Horse training is more of an art than a craft. There are rules of craftsmanship, but if you attempt to follow them implicitly or legally you will mess up and cause yourself and your horse trouble. Every horse is different (an individual) that must be treated according to his personality, strengths or weaknesses. Therefore we cannot apply the craft of training legally in the same way to every horse. We must creatively adjust our craft for each individual horse. Here is where the art begins and the difference between good trainers and mediocre trainers.
Having said this, I’d like to put a partial disclaimer on the method described in a previous blog about training a horse to move his nose away from pressure. I got the exercise from the author, Ed Connell, in ” Hackamore Reinsman ”. I really like this book and I’ve experimented with a lot of exercises it suggests. It has enhanced my craft immeasurably.
This particular exercise about running the mecate behind the cantle of the saddle definitely works. After a few minutes the horse learns to drop its nose to release the pressure on it. Horseman agree that it is essential for the horse to learn to give to pressure, especially on the nose or the mouth. This lesson stays with them. It appears to me to be especially good for horses who are very heavy headed. But I’ve noticed with my Arabs, who are generally light headed, that the exercise tends to interfere with their willingness to back up.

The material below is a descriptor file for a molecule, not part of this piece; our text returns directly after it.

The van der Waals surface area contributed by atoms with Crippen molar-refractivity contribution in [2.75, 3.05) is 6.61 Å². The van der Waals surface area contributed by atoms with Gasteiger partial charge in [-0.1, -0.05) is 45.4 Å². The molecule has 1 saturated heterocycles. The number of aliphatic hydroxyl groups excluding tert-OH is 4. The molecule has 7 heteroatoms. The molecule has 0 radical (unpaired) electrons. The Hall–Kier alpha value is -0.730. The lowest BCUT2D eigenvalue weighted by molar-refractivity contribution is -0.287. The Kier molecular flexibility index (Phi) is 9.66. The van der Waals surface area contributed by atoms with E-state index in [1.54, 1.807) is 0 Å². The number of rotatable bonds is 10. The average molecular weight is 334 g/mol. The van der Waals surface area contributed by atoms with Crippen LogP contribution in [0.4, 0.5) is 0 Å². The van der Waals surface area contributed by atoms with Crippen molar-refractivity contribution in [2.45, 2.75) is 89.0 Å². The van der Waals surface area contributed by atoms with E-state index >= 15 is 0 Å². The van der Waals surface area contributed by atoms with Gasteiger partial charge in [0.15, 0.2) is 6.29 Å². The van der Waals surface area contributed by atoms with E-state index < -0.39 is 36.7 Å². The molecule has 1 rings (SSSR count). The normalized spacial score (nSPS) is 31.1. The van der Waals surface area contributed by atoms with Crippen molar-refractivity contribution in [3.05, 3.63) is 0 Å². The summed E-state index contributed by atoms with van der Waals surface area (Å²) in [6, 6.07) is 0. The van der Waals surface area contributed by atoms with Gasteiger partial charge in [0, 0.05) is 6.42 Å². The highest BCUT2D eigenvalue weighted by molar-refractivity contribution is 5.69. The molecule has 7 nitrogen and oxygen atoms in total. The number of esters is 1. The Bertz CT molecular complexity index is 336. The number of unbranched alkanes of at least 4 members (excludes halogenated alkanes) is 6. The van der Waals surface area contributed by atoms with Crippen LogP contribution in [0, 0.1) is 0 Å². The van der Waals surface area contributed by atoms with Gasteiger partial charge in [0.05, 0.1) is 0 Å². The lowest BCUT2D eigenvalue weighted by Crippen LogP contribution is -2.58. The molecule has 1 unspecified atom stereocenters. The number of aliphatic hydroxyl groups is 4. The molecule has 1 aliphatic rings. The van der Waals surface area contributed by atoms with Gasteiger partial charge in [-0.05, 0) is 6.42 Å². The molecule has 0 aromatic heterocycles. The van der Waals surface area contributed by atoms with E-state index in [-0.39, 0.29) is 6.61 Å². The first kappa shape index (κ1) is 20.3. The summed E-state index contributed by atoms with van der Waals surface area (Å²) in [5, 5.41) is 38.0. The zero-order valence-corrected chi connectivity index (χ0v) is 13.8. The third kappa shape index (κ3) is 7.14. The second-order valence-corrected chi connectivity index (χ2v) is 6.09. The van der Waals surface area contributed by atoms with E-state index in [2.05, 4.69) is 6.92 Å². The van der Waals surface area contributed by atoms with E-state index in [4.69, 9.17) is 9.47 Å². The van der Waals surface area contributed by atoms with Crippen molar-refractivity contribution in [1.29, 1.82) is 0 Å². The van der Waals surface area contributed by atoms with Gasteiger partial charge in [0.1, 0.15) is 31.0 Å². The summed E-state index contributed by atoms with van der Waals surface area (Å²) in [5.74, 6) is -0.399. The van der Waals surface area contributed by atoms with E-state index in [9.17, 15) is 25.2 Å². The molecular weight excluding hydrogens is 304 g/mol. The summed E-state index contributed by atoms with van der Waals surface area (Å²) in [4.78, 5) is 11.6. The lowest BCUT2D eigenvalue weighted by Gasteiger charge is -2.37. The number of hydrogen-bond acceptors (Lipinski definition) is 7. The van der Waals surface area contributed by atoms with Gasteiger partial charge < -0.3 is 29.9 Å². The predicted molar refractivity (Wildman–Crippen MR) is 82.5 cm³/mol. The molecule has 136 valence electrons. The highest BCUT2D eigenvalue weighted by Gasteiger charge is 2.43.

I am not sure why. It seems to get in their brains that with the pressure, all that’s required is for them to drop their noses, but apparently confuses the back up cues. I don’t want to pull harder to try to force a backup. So I’m stuck. This happened with both Dawn Treader and Kiwi tonight after I applied the Ed Connell lesson on both horses the night before.
It could be that I’m applying the to move away from pressure exercise at the wrong time, or I’m doing it in the wrong way, or the horses are not backing up because of a totally different problem-like the flies are harassing them so much that they can’t relax enough to back-up. There are innumerable possibilities. The hardheaded way would be to just make it happen or get frustrated. “I must follow the great horse guru’s instructions no matter what!” No! I must work out the problem or the impasse thoughtfully, creatively and artfully.